11. It's nice not dragging 5 kids on errands.

With 3 kids in school, I "only" have the 2 little kids at home-- a toddler and a baby. That means that after getting 3 kids ready for school while managing the 2 little kids and getting myself ready, I have roughly 7 hours in the day to get things done with "only" 2 kids in tow (well, less, because I have to be back in time for school pick up). So roughly 6 hours. Of course in between their nap and feeding schedules (which is about an hour in the morning and at least 2 in the afternoon, but often 3 or more). Okay, so about 4 hours in the morning before we have to come back for afternoon nap; the baby can take the morning nap in her car seat. I can do Costco without 5 kids in that time! So much easier only wrangling one toddler and keeping a baby happy while shopping for our family of 7. So easy. So easy to only have to buckle and unbuckle one toddler and get the baby in and out and lug the diaper bag and push the stroller as we do appointments and errands. I mean, toddlers are such agreeable little creatures and there is just so much time in the day to get things done! Then, after doing Costco with 2 kids, I can come home and put away all the Costco groceries for our family of 7! And feed the 2 little kids. And get them down to nap. Before it is time for school pick up. But I can finish some of the other house chores after I pick up our other 3 kids from school. Though tonight is a sports night... Which means, I have been on my feet from 6:30 am when I woke up with the baby... I'd like to reiterate: So. Easy.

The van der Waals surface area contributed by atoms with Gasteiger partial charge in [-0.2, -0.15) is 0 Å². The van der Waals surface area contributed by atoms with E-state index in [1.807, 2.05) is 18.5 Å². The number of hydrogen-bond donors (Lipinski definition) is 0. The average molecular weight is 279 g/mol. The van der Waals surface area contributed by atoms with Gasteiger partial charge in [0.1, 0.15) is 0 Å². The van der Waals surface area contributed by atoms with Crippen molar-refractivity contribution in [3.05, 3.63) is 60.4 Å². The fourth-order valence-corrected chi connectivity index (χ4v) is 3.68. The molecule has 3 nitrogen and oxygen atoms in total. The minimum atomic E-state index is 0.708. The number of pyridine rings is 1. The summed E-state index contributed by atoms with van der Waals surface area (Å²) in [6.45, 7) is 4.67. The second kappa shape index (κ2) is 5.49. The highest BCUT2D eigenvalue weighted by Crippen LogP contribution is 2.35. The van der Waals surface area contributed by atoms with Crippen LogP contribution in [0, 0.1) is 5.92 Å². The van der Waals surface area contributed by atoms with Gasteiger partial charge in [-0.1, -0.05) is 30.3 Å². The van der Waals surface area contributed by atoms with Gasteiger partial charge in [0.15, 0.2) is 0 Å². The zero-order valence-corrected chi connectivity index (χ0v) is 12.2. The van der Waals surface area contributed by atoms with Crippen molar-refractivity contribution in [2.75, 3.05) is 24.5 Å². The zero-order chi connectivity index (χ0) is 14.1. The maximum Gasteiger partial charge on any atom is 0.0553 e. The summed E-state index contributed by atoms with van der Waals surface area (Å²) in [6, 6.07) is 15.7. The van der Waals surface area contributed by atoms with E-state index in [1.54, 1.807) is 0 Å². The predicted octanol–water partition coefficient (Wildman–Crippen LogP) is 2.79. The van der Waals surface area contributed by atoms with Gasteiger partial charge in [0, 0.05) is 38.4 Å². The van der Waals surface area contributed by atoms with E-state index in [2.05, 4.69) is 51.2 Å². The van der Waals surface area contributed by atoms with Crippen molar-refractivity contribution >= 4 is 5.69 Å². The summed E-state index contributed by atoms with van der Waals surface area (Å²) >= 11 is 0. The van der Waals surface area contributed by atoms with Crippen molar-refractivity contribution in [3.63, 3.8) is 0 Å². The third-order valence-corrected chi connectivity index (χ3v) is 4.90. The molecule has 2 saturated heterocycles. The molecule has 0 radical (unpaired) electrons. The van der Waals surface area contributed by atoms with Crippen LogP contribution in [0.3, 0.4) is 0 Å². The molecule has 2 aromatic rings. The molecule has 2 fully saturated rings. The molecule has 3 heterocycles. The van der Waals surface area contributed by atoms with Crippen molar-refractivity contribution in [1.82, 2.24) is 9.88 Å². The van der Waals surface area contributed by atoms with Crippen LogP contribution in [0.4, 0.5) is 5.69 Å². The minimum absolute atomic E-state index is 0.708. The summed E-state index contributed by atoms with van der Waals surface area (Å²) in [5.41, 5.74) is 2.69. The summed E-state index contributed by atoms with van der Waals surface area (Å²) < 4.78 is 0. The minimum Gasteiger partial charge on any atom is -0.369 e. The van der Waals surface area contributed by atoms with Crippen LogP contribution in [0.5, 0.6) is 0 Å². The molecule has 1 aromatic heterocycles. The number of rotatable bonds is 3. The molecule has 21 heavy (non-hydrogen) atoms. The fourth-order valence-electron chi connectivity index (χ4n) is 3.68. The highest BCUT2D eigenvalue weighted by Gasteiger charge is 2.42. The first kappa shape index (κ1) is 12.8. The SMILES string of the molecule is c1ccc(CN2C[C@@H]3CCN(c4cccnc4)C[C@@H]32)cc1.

Sunday, February 26, 2017

Military Spouse of the Moment